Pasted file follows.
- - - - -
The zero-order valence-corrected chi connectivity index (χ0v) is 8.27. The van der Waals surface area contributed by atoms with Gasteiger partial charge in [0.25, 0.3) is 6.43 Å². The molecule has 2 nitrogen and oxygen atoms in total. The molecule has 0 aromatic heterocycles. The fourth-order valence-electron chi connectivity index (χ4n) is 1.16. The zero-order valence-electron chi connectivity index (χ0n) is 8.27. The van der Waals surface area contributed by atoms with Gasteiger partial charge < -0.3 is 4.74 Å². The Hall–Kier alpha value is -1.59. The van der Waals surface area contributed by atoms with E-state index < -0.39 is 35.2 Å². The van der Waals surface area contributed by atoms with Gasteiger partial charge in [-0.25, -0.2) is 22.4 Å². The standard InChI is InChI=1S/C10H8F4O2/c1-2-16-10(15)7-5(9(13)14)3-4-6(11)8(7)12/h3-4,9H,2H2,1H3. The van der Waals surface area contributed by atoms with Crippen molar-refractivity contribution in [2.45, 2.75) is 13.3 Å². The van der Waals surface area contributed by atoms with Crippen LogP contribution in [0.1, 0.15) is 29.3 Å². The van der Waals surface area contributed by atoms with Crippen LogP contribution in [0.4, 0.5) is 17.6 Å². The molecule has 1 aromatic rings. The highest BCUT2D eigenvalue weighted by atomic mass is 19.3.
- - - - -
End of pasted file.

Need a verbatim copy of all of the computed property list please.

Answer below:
The zero-order valence-corrected chi connectivity index (χ0v) is 8.27. The van der Waals surface area contributed by atoms with Gasteiger partial charge in [0.25, 0.3) is 6.43 Å². The molecule has 2 nitrogen and oxygen atoms in total. The molecule has 0 aromatic heterocycles. The fourth-order valence-electron chi connectivity index (χ4n) is 1.16. The zero-order valence-electron chi connectivity index (χ0n) is 8.27. The van der Waals surface area contributed by atoms with Gasteiger partial charge < -0.3 is 4.74 Å². The Hall–Kier alpha value is -1.59. The van der Waals surface area contributed by atoms with E-state index < -0.39 is 35.2 Å². The van der Waals surface area contributed by atoms with Gasteiger partial charge in [-0.25, -0.2) is 22.4 Å². The standard InChI is InChI=1S/C10H8F4O2/c1-2-16-10(15)7-5(9(13)14)3-4-6(11)8(7)12/h3-4,9H,2H2,1H3. The van der Waals surface area contributed by atoms with Crippen molar-refractivity contribution in [2.45, 2.75) is 13.3 Å². The van der Waals surface area contributed by atoms with Crippen LogP contribution in [0.1, 0.15) is 29.3 Å². The van der Waals surface area contributed by atoms with Crippen LogP contribution in [0.4, 0.5) is 17.6 Å². The molecule has 1 aromatic rings. The highest BCUT2D eigenvalue weighted by atomic mass is 19.3.